“I know this crowd. I know the West side.” Porter says.
So, in the next few weeks, she and her husband approached many of the headmasters in LA’s independent school system, many of which were good family friends and business partners, with the plan and asked them if they would be willing to participate. The headmasters agreed, and Porter began planning the first lunch for Independent Alliance.
Since the success of that first lunch, there have been many more. But the one thing that remains the same throughout all of the lunches is each headmaster’s commitment to helping underprivileged children succeed.
“There is not a dry eye in the house when you see a child in their little uniform,” Porter says.“You will hear this child get up so articulate, so lovely, and tell you: You know, I was in school. I was never going to get ahead in this school. You know, I didn’t even have a school book. I didn’t have a computer, and all of a sudden I’m going to one of the top private schools.”
Porter attributes much of this commitment to the high cost of membership. She believes that because she has kept the membership payments and donations at such a high level, the luncheons have become more exclusive.
“It’s like if I charged a hundred dollars, no one would think it was any big deal,” Porter says. “But I want a level of commitment from people, and people who will pay $2,500 a year for two lunches — there is a huge commitment here, and they either get what the organization is about or they don’t get it.”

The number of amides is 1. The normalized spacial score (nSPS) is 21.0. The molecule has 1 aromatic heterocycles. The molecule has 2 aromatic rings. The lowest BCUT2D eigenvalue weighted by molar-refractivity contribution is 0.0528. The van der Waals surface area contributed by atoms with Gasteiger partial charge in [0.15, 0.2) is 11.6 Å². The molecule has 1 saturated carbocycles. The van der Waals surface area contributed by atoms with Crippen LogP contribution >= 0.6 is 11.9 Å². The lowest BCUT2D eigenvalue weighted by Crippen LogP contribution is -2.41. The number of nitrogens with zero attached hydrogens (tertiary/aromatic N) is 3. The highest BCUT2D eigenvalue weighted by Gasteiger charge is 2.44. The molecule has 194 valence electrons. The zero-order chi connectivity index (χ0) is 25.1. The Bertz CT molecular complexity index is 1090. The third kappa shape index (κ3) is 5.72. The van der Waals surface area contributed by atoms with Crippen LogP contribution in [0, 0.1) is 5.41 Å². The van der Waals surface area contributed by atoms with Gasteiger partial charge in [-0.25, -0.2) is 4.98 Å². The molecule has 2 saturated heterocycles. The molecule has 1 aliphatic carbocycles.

According to Porter, this charity has helped 1,600 to 1,800 kids that otherwise would not have had access to a quality education to go through LA’s independent school system.Impressively, 100% of Alliance kids have continued on to college.
Porter believes that children will not realize their potential without a proper education, and that it is the responsibility of adults to introduce children to the opportunities necessary for their success.
“You know you can write checks, but there is something about giving back with time and effort that invests you in these different organizations, and that’s what I wanted from my luncheon series,” Porter says. “I wanted to invest these people. I wanted them invested in this organization.”
Porter and her family’s commitment to the welfare of others extends beyond their work with Independent Alliance.
As a matter of fact, the Porters traveled to Shanghai last summer to help those in need rebuild their homes. The family did not stay in fancy hotels, even though they definitely could have. Instead, they lived and worked as if they were members of the surrounding community.
Porter says that she wants her children to know that there are other people in the world who aren’t as privileged as they are — and when she sees the compassionate looks in their eyes as they bend down to help others, she knows that they understand.
After all, Porter may never have been able to dine with royalty, party with presidents, and send her children to elite independent schools if, when she was a small-town girl living in Texas, someone hadn’t bent down to help her.